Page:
Dr. Mushquash to be inducted into the RSC College of New Scholars, Artists and Scientists
Dr. Christopher Mushquash will soon be the first Lakehead University professor inducted into the Royal Society of Canada’s College of New Scholars, Artists and Scientists.
The Associate Professor of Psychology at Lakehead University’s Thunder Bay campus will travel to Winnipeg for the November 24 induction ceremony.
The College of New Scholars, Artists and Scientists is a new initiative within the Royal Society of Canada that recognizes scholars who are early in their career. Dr. Mushquash is one of 70 incoming members who represent the emerging generation of scholarly, scientific and artistic leadership in Canada.
“It’s a great honour to be included among those new scholars, artists and scientists who are doing such important work,” said Dr. Mushquash, who began his career at Lakehead University in 2011.
Dr. Mushquash holds a Canada Research Chair in Indigenous Mental Health and Addiction and an appointment in the Human Sciences Division at the Northern Ontario School of Medicine. He is a clinical psychologist with Dilico Anishinabek Family Care in Thunder Bay and a member of Pays Plat First Nation, located approximately 175 km northeast of Thunder Bay.
His area of interest could have been very different. Dr. Mushquash started studying biochemistry in university, and then switched to psychology.
“I began thinking about the skills I would need to be helpful to my community. I had a longstanding interest in mental health and addiction, and decided to develop my knowledge as a means of helping Indigenous peoples experiencing difficulties in these areas,” he said.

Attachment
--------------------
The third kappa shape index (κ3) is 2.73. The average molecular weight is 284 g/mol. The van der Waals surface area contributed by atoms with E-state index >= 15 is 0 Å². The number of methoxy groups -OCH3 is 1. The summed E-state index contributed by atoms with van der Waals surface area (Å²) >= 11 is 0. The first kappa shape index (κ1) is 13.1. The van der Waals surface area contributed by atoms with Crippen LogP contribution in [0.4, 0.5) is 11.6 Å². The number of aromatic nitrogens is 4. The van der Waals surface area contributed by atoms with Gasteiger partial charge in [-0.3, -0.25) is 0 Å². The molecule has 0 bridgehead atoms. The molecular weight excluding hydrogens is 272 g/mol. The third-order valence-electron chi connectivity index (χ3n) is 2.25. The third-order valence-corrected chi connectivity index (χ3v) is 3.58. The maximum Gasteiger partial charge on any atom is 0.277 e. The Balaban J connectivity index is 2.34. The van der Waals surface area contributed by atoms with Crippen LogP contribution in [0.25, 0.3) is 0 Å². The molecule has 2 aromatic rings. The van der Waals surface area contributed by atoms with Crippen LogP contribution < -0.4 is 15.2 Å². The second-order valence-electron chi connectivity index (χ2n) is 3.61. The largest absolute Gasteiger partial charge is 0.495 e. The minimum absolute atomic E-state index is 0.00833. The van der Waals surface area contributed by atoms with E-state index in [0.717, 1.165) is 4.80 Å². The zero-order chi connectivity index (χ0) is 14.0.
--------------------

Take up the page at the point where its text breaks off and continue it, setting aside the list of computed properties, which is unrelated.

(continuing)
Dr. Mushquash said it’s important to understand the culture and context of the people you are helping.
“My work is focused on determining evidence-based approaches that align with First Nations values, understanding culture-based approaches to healing and wellness, and ensuring that these approaches are appropriate for the context – depending on the community and factors such as remoteness, and access to other resources, or determinants of health,” he said.
Dr. Mushquash thanked Lakehead University, the Northern Ontario School of Medicine, staff and leadership at Dilico Anishinabek Family Care, Dr. Andrew Dean and Dr. Batia Stolar for their support and the nomination, as well as the Canada Research Chairs program, his mentors Dr. Sherry Stewart and Dr. Patrick McGrath, collaborators, colleagues, and especially the Indigenous communities and organizations he works with each day.
“I’d also like to thank my wife, my son, my family, and Pays Plat First Nation for all of their support,” he said.
Dr. Mushquash was nominated because he is a prolific researcher who has published 41 articles in peer-reviewed journals, three book chapters, and 27 reports, letters, and non-peer reviewed publications. He has given more than 150 presentations to local, regional, national, and international audiences on a range of topics in Indigenous mental health and addiction. This output far exceeds the norm in his field and is of the highest caliber, his nomination letter said.
“Congratulations to Dr. Mushquash,” said Dr. Brian Stevenson, Lakehead’s President and Vice-Chancellor. “He is an outstanding researcher whose work and outreach activities are already having a substantial impact, and we are very proud of him and this prestigious recognition of his invaluable work.”
This induction builds on the achievements of Dr. Roger Mitchell, Professor Emeritus of Geology at Lakehead University, who was elected Fellow of the Royal Society of Canada in 1994, one of the highest honours bestowed upon a scientist in Canada.